Why most millennials and Gen Z regret buying a car before inflation hit
Nearly six in 10 driving adults in the US regret the car they bought just before inflation took off in 2021.
Rising gas prices and cost increases in other sectors have furthermore prompted 42% to seek a higher-paid job or side hustle in order to pay for the cost of maintenance, according to a new survey that compares car ownership habits between licensed Gen Zers and millennials. Another 40% have resorted to the do-it-yourself method to fix their problem cars.
The poll, conducted by OnePoll and commissioned by Kelley Blue Book Service Advisor, asked 2,000 American drivers — 1,000 each from Generations Y and Z — about their vehicular responsibiliies , and found that 69% are currently considering getting rid of their car for one reason or another.
Regardless of who’s under the hood, younger drivers will hold off investigating as long as possible — waiting through an average of eight warning lights on their dashboards before they call a mechanic, and five breakdowns before they decide to get rid of their jalopy, the study found. But first, 79% — notably, 88% of women vs. 72% of men — will do their own research before calling for help.
Some of the repairs that drivers are in no hurry to make include broken speakers (27%), dull windshield wipers (26%), cracked windows (26%) or a change oil light (26%).
Despite their dissatisfaction, 57% agreed that keeping the vehicle they already own is more affordable than starting over with a newer, pricier model.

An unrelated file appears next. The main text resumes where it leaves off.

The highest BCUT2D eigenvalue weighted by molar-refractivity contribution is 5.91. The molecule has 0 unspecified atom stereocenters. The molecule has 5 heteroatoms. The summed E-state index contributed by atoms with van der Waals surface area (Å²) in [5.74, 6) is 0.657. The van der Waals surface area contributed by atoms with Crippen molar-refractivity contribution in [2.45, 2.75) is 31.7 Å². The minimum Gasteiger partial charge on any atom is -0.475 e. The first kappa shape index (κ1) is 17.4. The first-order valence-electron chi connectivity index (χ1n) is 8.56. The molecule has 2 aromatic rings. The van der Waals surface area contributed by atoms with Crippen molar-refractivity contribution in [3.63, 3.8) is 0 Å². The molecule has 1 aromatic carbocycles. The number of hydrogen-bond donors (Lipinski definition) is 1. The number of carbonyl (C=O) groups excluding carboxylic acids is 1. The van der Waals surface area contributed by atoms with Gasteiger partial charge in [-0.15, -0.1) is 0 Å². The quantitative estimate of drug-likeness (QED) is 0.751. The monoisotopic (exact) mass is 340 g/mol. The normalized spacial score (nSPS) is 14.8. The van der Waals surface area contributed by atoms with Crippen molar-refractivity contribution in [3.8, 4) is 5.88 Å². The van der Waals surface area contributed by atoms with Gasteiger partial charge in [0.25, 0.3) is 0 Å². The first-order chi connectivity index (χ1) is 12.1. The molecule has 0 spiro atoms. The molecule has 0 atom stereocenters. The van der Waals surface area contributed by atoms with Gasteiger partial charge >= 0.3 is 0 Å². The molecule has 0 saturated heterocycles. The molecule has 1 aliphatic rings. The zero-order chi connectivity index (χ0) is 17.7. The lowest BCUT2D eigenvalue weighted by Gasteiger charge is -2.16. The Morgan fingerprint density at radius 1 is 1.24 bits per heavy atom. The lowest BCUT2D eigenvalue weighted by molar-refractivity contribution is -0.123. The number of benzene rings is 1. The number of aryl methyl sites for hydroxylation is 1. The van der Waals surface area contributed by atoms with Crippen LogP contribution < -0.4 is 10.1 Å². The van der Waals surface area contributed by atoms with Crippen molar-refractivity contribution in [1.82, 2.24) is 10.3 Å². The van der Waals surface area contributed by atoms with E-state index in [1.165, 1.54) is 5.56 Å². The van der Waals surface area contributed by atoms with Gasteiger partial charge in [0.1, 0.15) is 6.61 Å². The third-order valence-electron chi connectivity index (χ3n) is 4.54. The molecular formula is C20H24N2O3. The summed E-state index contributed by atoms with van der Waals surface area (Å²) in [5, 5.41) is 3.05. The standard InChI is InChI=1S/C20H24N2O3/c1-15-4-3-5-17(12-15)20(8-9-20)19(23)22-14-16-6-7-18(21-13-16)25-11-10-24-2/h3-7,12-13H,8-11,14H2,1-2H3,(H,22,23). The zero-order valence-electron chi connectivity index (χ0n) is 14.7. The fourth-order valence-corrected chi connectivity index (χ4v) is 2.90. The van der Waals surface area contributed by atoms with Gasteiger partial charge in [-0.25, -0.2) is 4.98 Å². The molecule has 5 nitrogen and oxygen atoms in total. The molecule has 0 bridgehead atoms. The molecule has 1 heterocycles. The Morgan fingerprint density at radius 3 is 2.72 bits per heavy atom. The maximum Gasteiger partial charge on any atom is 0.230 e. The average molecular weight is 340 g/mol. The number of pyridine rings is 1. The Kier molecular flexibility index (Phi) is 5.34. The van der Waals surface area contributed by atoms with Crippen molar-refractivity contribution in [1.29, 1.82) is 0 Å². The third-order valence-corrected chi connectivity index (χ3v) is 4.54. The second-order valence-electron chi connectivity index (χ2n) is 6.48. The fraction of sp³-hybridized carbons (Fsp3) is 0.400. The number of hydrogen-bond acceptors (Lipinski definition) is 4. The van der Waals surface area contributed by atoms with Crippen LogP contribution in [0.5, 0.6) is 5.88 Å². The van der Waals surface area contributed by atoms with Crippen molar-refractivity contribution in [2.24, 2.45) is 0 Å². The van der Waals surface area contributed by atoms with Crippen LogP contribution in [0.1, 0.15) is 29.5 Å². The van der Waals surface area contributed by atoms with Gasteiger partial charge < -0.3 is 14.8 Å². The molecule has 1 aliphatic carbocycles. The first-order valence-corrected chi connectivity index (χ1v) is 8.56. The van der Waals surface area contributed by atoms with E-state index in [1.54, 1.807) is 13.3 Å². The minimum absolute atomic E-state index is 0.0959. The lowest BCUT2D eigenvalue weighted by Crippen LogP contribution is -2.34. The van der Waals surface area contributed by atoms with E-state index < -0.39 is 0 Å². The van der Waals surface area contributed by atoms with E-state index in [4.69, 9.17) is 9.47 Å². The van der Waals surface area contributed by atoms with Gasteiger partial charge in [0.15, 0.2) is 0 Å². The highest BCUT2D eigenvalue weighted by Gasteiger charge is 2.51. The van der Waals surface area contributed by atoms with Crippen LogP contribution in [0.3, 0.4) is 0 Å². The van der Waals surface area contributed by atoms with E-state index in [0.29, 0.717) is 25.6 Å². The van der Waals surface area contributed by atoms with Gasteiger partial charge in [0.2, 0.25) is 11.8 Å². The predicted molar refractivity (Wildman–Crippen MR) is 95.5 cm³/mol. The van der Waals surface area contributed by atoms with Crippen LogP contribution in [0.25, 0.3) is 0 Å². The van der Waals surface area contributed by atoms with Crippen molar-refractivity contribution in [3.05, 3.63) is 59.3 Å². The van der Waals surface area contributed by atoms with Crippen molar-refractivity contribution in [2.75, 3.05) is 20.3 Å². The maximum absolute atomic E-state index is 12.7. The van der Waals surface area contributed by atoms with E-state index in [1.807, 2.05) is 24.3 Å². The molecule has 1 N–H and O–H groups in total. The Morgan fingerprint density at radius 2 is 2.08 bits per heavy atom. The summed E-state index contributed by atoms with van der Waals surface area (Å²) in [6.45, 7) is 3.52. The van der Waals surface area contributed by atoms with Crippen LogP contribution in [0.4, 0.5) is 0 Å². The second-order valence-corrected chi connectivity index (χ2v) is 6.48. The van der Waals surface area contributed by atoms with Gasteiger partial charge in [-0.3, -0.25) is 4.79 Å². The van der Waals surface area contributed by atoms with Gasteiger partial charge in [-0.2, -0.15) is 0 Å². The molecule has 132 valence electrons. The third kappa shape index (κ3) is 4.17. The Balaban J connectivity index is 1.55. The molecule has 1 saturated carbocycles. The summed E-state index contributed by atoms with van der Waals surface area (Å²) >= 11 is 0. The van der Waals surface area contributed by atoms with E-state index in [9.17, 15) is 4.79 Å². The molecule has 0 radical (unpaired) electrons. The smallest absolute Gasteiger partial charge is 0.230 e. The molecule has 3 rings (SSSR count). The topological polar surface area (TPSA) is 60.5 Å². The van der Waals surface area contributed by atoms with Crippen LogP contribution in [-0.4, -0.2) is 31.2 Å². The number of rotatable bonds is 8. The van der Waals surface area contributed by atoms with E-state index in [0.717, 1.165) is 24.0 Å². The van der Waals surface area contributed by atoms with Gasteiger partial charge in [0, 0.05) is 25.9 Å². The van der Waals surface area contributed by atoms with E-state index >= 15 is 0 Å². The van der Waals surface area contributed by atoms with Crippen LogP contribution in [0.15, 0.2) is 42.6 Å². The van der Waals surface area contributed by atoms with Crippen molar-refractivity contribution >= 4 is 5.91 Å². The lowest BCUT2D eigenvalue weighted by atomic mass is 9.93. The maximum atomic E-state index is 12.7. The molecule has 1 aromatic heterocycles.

Unresolvable issues that ultimately inspired drivers to get a new car included too many strange sounds or odors (38%), too many parts replacements (37%) and when too much tape was being used to hold pieces together (37%).
When it’s time to buy again, many said they’d learned lessons from their first cars — and know better what to look for in their next, such as better gas economy (32%), cost of maintenance (31%) and durability over aesthetics (31%).
Overall, nearly two-thirds (64%) admitted they’d be willing to fail their state-licensed safety test if it meant saving a little extra money.
“In this unpredictable economic landscape, it’s important to maximize your vehicle’s value. Not only will you extend its life and save money by not delaying upkeep, but you’ll also be more likely to sell it for a better price,” said a Kelley Blue Book spokesperson in a statement to South West News Service.
“Having a one-stop resource to make sure you’re getting a fair price for vehicle maintenance and being able to anticipate repairs based on what vehicles like yours have gotten done, along with a supportive online community, can help you make better choices for your current and future vehicles,” they added.